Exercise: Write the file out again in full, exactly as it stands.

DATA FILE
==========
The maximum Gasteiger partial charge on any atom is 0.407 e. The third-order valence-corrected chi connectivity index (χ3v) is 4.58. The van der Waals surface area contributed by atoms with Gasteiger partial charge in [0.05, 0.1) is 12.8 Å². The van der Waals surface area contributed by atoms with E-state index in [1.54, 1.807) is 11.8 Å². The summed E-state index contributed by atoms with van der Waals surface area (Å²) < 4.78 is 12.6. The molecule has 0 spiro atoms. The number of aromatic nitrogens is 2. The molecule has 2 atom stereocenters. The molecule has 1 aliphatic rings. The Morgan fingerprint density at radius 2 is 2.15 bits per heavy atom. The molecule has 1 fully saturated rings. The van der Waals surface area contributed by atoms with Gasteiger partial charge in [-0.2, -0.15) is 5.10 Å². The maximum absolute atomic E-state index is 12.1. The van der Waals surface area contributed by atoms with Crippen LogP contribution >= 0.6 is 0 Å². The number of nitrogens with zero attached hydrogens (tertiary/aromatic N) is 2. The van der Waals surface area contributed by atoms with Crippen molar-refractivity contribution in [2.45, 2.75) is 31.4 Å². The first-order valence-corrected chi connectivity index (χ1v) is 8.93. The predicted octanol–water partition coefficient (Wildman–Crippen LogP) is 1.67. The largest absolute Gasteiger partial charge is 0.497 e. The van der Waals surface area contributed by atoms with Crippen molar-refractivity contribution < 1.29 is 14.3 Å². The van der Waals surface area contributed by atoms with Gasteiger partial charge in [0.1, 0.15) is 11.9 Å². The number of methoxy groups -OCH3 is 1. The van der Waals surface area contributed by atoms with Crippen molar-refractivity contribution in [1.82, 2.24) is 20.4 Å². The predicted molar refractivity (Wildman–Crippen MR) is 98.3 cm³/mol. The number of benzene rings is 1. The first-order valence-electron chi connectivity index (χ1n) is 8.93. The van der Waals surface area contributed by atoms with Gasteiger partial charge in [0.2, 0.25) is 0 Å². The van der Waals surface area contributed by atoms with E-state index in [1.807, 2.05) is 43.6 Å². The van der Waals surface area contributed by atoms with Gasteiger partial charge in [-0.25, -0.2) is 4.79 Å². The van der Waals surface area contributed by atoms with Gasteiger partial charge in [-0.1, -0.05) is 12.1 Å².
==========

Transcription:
The maximum Gasteiger partial charge on any atom is 0.407 e. The third-order valence-corrected chi connectivity index (χ3v) is 4.58. The van der Waals surface area contributed by atoms with Gasteiger partial charge in [0.05, 0.1) is 12.8 Å². The van der Waals surface area contributed by atoms with E-state index in [1.54, 1.807) is 11.8 Å². The summed E-state index contributed by atoms with van der Waals surface area (Å²) < 4.78 is 12.6. The molecule has 0 spiro atoms. The number of aromatic nitrogens is 2. The molecule has 2 atom stereocenters. The molecule has 1 aliphatic rings. The Morgan fingerprint density at radius 2 is 2.15 bits per heavy atom. The molecule has 1 fully saturated rings. The van der Waals surface area contributed by atoms with Gasteiger partial charge in [-0.2, -0.15) is 5.10 Å². The maximum absolute atomic E-state index is 12.1. The van der Waals surface area contributed by atoms with Crippen LogP contribution >= 0.6 is 0 Å². The number of nitrogens with zero attached hydrogens (tertiary/aromatic N) is 2. The van der Waals surface area contributed by atoms with Crippen molar-refractivity contribution in [2.45, 2.75) is 31.4 Å². The first-order valence-corrected chi connectivity index (χ1v) is 8.93. The predicted octanol–water partition coefficient (Wildman–Crippen LogP) is 1.67. The largest absolute Gasteiger partial charge is 0.497 e. The van der Waals surface area contributed by atoms with Crippen molar-refractivity contribution < 1.29 is 14.3 Å². The van der Waals surface area contributed by atoms with Gasteiger partial charge in [0.1, 0.15) is 11.9 Å². The number of methoxy groups -OCH3 is 1. The van der Waals surface area contributed by atoms with Crippen molar-refractivity contribution in [1.82, 2.24) is 20.4 Å². The predicted molar refractivity (Wildman–Crippen MR) is 98.3 cm³/mol. The number of benzene rings is 1. The first-order valence-electron chi connectivity index (χ1n) is 8.93. The van der Waals surface area contributed by atoms with Gasteiger partial charge in [0.2, 0.25) is 0 Å². The van der Waals surface area contributed by atoms with E-state index in [1.807, 2.05) is 43.6 Å². The van der Waals surface area contributed by atoms with Gasteiger partial charge in [-0.25, -0.2) is 4.79 Å². The van der Waals surface area contributed by atoms with Gasteiger partial charge in [-0.1, -0.05) is 12.1 Å².